Here's a Thought

Patron Saint

Martin Luther (1483-1546)

Hero

Herman Bavinck (1854-1921)

God: Obvious and Elusive

It is sometimes objected to Christians that their belief in God is unfalsifiable. “How can your position be rational,” it is asked, “if God is not an item proposed for belief? Is a debate over the existence of God useful at all, given such a level of commitment?” And I have seen some reply, “Think of it like the ‘existence of other minds’ conundrum. You can’t ‘prove’ this idea, even though it makes sense out of all of your reality. And, like my belief in God, it is likely that your belief in the existence of other minds is close to unfalsifiable for you.” I think this response is inadequate (thought not technically false) for both philosophical and pastoral reasons.

Philosophically…

1. The epistemic status of “belief in God” is the not the same as “the existence of other minds.” This is manifest from the fact that belief in God has declined in many cultures, but belief in the existence of other minds certainly has not. While I think the “existence of other minds conundrum” is a great way to get at various faulty epistemological theories, it is important to be careful to avoid conflating the manner in which it is “obvious” with the manner in which God’s existence can be said to be “obvious.” We need to be comfortable saying that there are ways in which some things are more immediately obvious than the existence of God. There is a sort of immediate spontaneously-arising belief which has almost never increased or decreased in any person in any era of history (including things like simple mathematical truths, etc). Granted, “obviousness” is not what all the folks who bring up this conundrum (especially Plantinga) have in mind. But then there is a deeper issue…

2. Taking my stand on Calvin’s sensus divinitas, I’d argue that God’s existence, while not more “obvious” in every sense than some basic observations, is nevertheless both (a) more foundational and more interior than something “obvious,” and (b) the highest point and end of human reason and desire. With respect to the first, Calvin’s sensus divinitas does not cease to exist in the case of an atheist. All persons are inter-personally related to God via God’s very own Personal engagement with them (Person to person). This is not “obvious” in the way that other things are obvious, but it is the very ontological foundation of all things which are obvious. God’s being is more related to the being of each person and event than those persons and events are related to themselves. As pure contingency, they are suspended (in every particular) in His pure actuality. With respect to the second, God makes Himself to be known as the final end of human desire and reflection. In this sense, He is not “obvious” in the manner of a basic mathematical truth, but He is the final Object to which all mathematical truths, physical observations, aesthetic reflexes, existential coping, reason, being, and reality point. He is the object/end of the highest reflections. Indeed, He is the site at which all being, human faculties, and created diversity converges. As such, He is not always obvious. Reason cannot always survive cohabitation with certain intellectual (ultimately, personal) immoralities, deficiencies of proportion and wisdom, etc. This is not to say that God is not “obvious” in any meaningful sense, but His specifically epistemic obviousness can sometimes be obscured by disoriented faculties which fail to reason properly – in proportion with being, reality, beauty – that is,  to reason with wisdom or character. There are many simple Grandmother’s who are, in this sense, far more reasonable than famous philosophers – and far more proportionate in their judgments. And to them, God is even “more” obvious (in a deeper sense) than the existence of other minds – all while remaining the mysterious and infinite Person which all being, goodness, and beauty finitely canvas.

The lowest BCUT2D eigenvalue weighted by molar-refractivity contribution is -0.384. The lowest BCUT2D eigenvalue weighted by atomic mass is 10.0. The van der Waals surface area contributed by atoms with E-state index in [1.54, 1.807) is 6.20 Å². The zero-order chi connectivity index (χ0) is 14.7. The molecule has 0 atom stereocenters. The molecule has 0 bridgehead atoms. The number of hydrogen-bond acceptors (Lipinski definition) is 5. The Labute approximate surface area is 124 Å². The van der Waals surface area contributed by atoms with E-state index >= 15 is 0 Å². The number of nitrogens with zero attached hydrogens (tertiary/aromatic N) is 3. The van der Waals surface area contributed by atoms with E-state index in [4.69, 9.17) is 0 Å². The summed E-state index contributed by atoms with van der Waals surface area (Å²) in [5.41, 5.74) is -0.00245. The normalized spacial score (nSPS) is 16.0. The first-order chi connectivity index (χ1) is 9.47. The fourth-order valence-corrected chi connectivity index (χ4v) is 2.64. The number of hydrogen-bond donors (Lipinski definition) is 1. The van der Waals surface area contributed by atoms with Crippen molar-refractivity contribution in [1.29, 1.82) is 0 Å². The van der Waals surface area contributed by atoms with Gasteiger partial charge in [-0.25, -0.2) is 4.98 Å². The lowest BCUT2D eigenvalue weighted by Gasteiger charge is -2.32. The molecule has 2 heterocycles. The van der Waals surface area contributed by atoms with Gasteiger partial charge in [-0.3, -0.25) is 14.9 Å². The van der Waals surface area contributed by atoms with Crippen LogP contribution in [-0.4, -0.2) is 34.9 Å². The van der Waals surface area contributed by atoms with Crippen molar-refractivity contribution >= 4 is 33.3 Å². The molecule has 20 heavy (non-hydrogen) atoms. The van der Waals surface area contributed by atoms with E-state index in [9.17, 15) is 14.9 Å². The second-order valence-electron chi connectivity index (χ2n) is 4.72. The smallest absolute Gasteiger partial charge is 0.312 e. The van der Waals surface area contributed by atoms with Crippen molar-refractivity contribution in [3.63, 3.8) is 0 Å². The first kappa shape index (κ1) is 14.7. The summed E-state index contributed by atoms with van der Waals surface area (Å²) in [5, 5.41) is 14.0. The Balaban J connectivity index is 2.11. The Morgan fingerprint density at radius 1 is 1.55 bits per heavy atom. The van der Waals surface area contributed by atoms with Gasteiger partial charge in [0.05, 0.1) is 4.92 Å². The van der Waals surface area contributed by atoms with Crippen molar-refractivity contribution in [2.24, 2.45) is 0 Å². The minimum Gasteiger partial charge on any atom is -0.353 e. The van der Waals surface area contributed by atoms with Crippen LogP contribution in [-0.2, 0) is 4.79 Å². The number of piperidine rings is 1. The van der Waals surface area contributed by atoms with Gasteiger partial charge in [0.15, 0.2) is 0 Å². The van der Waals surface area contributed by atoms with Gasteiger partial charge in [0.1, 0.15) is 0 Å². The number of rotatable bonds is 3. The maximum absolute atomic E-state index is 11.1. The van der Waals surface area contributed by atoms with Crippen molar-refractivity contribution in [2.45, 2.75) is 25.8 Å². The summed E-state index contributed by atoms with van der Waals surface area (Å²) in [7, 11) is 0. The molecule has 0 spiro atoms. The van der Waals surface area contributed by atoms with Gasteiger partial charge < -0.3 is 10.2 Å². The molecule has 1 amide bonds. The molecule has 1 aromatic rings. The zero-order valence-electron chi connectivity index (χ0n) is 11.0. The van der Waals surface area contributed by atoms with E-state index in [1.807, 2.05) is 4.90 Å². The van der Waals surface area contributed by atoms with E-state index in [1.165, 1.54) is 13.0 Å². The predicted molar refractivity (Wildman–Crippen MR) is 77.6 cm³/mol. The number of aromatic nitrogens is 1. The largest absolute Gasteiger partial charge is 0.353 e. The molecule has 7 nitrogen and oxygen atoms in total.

In sum, God is not “obvious” in the manner that created realities are obvious. The latter are rather suspended between His Being as the ontological foundation of all that is “obvious” and His Being as the highest epistemic Object to be known (in all the rational, aesthetic, and personal dimensions of knowledge). That is, from Him and to Him are all things.

Pastorally…

This is, of course, a rather large topic. And it is important for several (ultimately very practical) reasons. You see, Christians, especially suffering Christians, want to see God. They want Him to be “right there.” And it is theologies and philosophies which try to bridge the gap of divine absence which often lead to error. Indeed, this is perhaps precisely the reason John almost “out of the blue” emphasizes, in his first epistle, that “no one has seen God at any time” (1 John 4:12). But John goes on to say that in our love for one another, God dwells with us. And the same apostle, in his gospel says again that no one has seen God, but that the incarnate Christ “explains” Him or “makes Him known” (John 1:18). It is quite likely that John’s audience was assaulted by teachings which emphasized spiritual experiences, visions, and sight. But it is precisely the lack of these things that characterizes the present age. Faith is not belief against the evidence, but it is certainly belief when everything is not clear or “obvious.” This is precisely the contrast between walking by faith and walking by sight. It is not the contrast between reason and stupidity, but between immediate and apparent knowledge/experience and trust in an other’s knowledge/experience/character, etc. This experiential gap (wherein God is not “obvious” in the same manner that another person is obvious) is part of the current order of things. Even the incarnate Christ is no longer with us – the Holy Spirit bridging the gap of His absence by feeding us as pilgrims in the wilderness. In the interim, we make due with a diet of word, sacrament, and Christian love, through which the Spirit of the ascended Christ ministers to us.